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Was Mao really a monster?: the academic response to Chang and Halliday’s "Mao: the unknown story"

Benton, Gregor and Lin, Chun, eds. (2009) Was Mao really a monster?: the academic response to Chang and Halliday’s "Mao: the unknown story". Routledge, London, UK. ISBN 9780415493307

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Mao: The Unknown Story by Jung Chang and Jon Halliday was published in 2005 to a great fanfare. The book portrays Mao as a monster – equal to or worse than Hitler and Stalin – and a fool who won power by native cunning and ruled by terror. It received a rapturous welcome from reviewers in the popular press and rocketed to the top of the worldwide bestseller list. Few works on China by writers in the West have achieved its impact. Reviews by serious China scholars, however, tended to take a different view. Most were sharply critical, questioning its authority and the authors’ methods , arguing that Chang and Halliday’s book is not a work of balanced scholarship, as it purports to be, but a highly selective and even polemical study that sets out to demonise Mao. This book brings together sixteen reviews of Mao: The Unknown Story – all by internationally well-regarded specialists in modern Chinese history, and published in relatively specialised scholarly journals. Taken together they demonstrate that Chang and Halliday’s portrayal of Mao is in many places woefully inaccurate. While agreeing that Mao had many faults and was responsible for some disastrous policies, they conclude that a more balanced picture is needed.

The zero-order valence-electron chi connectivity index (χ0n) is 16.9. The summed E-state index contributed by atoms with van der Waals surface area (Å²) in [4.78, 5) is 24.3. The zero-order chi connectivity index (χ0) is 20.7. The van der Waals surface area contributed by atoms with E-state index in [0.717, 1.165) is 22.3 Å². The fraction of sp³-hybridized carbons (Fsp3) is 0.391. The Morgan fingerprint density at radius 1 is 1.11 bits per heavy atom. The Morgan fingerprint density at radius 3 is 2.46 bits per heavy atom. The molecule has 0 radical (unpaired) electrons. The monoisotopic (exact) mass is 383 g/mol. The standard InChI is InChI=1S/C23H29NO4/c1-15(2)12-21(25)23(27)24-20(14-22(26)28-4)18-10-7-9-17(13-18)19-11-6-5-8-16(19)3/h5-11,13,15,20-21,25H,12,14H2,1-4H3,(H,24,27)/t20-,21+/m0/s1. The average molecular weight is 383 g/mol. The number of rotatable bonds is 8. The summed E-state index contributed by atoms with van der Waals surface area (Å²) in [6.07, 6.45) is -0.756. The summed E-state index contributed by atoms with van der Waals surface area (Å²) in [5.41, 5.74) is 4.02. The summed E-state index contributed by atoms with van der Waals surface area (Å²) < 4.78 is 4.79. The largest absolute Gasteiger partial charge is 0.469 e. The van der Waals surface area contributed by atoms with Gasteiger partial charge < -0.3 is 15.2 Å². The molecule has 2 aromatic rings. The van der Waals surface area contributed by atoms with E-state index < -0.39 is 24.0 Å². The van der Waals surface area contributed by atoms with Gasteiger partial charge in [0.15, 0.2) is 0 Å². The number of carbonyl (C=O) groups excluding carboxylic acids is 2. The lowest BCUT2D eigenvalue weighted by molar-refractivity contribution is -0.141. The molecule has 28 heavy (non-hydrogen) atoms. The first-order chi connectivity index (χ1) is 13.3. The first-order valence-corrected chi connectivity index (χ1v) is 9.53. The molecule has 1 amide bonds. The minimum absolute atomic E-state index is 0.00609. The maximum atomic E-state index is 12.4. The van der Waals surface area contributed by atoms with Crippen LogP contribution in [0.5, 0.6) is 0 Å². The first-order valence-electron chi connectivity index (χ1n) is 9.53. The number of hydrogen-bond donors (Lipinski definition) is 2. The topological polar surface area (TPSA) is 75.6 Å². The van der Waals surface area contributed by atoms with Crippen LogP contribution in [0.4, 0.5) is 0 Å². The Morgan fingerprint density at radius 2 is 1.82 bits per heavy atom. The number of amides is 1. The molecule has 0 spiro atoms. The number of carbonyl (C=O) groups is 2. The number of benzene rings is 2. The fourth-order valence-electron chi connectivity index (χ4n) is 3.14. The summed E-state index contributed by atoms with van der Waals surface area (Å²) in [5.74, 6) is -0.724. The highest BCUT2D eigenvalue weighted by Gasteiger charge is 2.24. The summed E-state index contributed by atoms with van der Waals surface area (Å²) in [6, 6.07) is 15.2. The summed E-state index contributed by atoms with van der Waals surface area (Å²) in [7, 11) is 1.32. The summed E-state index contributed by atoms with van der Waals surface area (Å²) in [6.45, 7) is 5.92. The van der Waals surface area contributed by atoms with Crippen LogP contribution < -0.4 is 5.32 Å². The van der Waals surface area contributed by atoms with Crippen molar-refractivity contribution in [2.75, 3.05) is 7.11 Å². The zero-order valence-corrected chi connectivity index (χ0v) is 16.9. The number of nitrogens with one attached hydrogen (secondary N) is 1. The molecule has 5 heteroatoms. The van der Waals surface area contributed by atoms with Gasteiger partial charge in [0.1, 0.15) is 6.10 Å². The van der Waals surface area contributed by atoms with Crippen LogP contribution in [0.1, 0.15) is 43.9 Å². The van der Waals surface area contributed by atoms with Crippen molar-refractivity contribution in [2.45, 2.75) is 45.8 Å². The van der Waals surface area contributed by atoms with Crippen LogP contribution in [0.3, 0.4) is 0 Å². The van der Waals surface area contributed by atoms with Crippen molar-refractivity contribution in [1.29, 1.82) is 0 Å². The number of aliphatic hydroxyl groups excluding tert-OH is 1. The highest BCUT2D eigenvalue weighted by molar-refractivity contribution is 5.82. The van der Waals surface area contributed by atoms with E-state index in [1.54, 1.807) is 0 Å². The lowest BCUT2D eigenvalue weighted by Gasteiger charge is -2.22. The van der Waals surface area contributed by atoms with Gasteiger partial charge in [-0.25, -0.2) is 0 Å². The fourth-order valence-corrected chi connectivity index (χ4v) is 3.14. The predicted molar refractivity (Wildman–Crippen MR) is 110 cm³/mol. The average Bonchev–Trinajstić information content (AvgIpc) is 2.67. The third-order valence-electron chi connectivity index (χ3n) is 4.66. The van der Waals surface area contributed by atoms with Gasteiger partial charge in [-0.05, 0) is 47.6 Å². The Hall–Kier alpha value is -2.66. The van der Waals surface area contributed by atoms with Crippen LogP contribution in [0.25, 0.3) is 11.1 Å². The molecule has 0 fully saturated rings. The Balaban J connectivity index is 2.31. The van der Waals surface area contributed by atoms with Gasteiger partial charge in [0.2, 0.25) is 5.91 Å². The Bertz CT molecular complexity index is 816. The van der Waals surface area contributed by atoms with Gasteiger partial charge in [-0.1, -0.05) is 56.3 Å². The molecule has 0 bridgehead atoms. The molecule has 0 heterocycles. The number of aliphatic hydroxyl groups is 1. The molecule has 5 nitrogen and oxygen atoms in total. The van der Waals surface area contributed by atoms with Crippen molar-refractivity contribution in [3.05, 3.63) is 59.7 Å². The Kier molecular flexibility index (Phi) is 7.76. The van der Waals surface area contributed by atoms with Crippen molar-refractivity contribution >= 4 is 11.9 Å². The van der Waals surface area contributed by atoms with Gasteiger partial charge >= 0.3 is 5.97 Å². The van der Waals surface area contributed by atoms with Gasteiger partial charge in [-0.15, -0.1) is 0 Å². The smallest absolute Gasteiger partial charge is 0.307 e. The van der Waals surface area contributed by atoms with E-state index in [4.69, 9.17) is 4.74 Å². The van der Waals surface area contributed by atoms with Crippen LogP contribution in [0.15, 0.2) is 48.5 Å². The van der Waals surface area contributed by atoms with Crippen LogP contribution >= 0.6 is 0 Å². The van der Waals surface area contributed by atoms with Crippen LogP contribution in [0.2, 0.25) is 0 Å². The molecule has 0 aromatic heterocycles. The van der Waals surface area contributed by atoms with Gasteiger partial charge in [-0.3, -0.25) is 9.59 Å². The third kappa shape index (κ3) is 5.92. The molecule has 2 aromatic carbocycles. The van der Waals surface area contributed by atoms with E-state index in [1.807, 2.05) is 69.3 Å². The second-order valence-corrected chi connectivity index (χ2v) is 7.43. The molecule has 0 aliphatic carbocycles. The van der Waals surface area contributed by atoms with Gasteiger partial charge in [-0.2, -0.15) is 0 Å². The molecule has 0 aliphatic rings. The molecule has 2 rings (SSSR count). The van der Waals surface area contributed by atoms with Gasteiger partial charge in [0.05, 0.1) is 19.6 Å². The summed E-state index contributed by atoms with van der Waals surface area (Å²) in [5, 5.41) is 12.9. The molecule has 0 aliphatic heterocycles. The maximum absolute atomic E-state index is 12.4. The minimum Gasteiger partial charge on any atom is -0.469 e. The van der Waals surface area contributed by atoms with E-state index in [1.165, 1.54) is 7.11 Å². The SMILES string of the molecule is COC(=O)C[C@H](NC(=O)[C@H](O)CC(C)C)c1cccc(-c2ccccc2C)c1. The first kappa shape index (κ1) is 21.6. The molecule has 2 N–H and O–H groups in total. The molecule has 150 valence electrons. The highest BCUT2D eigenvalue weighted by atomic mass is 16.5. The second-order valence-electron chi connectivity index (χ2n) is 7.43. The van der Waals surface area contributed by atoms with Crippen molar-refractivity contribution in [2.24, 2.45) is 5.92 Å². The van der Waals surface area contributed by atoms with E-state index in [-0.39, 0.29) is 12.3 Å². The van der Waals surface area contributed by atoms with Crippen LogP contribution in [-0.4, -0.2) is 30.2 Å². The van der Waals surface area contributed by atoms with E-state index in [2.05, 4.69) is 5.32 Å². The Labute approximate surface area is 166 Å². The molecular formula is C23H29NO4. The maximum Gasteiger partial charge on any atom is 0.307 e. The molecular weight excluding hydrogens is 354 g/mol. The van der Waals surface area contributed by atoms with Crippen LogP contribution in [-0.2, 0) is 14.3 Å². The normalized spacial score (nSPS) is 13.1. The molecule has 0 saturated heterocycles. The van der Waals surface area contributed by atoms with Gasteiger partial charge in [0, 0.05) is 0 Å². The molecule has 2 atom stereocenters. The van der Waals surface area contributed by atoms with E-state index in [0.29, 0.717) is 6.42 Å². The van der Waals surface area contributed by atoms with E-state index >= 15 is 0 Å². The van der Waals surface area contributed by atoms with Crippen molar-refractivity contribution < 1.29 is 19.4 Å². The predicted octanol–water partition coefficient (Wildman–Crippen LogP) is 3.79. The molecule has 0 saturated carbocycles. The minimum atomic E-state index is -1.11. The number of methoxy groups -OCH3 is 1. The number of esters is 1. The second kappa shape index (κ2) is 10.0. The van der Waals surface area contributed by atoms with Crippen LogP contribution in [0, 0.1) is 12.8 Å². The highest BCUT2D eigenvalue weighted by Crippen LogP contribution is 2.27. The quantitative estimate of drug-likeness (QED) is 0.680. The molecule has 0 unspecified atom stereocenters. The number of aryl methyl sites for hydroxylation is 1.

Item Type: Book
Official URL:
Additional Information: © 2009 Routledge
Divisions: Government
Subjects: D History General and Old World > DS Asia
J Political Science > JQ Political institutions Asia
Sets: Departments > Government
Date Deposited: 13 Dec 2010 14:08
Last Modified: 15 Oct 2021 23:15

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